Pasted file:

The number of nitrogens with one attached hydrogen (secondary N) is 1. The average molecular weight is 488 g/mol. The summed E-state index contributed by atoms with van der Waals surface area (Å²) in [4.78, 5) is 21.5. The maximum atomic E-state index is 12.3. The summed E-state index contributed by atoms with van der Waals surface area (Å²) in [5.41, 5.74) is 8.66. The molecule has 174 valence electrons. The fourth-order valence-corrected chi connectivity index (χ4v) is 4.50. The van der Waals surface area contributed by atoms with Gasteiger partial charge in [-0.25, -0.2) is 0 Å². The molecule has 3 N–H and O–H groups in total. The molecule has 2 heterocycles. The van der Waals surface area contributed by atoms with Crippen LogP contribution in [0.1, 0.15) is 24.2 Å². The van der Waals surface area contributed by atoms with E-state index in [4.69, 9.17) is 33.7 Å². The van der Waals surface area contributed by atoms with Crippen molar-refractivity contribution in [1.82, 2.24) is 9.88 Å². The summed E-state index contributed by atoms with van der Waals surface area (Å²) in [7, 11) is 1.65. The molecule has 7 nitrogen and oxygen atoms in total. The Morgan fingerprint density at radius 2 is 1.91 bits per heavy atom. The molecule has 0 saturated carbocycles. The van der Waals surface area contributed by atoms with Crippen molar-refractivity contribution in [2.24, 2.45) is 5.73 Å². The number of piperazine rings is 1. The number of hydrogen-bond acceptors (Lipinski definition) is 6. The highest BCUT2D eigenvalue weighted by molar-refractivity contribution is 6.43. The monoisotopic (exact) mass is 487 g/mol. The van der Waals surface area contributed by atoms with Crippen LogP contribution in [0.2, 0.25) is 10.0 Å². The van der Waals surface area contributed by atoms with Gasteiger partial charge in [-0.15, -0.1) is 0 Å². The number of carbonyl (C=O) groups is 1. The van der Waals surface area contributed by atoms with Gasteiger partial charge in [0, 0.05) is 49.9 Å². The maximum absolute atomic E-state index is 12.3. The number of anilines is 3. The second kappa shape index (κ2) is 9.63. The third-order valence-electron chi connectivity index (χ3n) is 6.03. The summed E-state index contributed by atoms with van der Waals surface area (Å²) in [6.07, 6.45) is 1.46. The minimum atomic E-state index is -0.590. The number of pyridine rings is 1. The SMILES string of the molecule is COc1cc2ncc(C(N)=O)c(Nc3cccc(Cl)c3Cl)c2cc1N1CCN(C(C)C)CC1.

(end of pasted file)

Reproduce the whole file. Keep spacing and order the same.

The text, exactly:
The number of nitrogens with one attached hydrogen (secondary N) is 1. The average molecular weight is 488 g/mol. The summed E-state index contributed by atoms with van der Waals surface area (Å²) in [4.78, 5) is 21.5. The maximum atomic E-state index is 12.3. The summed E-state index contributed by atoms with van der Waals surface area (Å²) in [5.41, 5.74) is 8.66. The molecule has 174 valence electrons. The fourth-order valence-corrected chi connectivity index (χ4v) is 4.50. The van der Waals surface area contributed by atoms with Gasteiger partial charge in [-0.25, -0.2) is 0 Å². The molecule has 3 N–H and O–H groups in total. The molecule has 2 heterocycles. The van der Waals surface area contributed by atoms with Crippen LogP contribution in [0.1, 0.15) is 24.2 Å². The van der Waals surface area contributed by atoms with E-state index in [4.69, 9.17) is 33.7 Å². The van der Waals surface area contributed by atoms with Crippen molar-refractivity contribution in [1.82, 2.24) is 9.88 Å². The summed E-state index contributed by atoms with van der Waals surface area (Å²) in [7, 11) is 1.65. The molecule has 7 nitrogen and oxygen atoms in total. The Morgan fingerprint density at radius 2 is 1.91 bits per heavy atom. The molecule has 0 saturated carbocycles. The van der Waals surface area contributed by atoms with Crippen molar-refractivity contribution in [2.24, 2.45) is 5.73 Å². The number of piperazine rings is 1. The number of hydrogen-bond acceptors (Lipinski definition) is 6. The highest BCUT2D eigenvalue weighted by molar-refractivity contribution is 6.43. The monoisotopic (exact) mass is 487 g/mol. The van der Waals surface area contributed by atoms with Crippen LogP contribution in [0.2, 0.25) is 10.0 Å². The van der Waals surface area contributed by atoms with Gasteiger partial charge in [-0.15, -0.1) is 0 Å². The number of carbonyl (C=O) groups is 1. The van der Waals surface area contributed by atoms with Gasteiger partial charge in [0, 0.05) is 49.9 Å². The maximum absolute atomic E-state index is 12.3. The number of anilines is 3. The second kappa shape index (κ2) is 9.63. The third-order valence-electron chi connectivity index (χ3n) is 6.03. The summed E-state index contributed by atoms with van der Waals surface area (Å²) in [6.07, 6.45) is 1.46. The minimum atomic E-state index is -0.590. The number of pyridine rings is 1. The SMILES string of the molecule is COc1cc2ncc(C(N)=O)c(Nc3cccc(Cl)c3Cl)c2cc1N1CCN(C(C)C)CC1.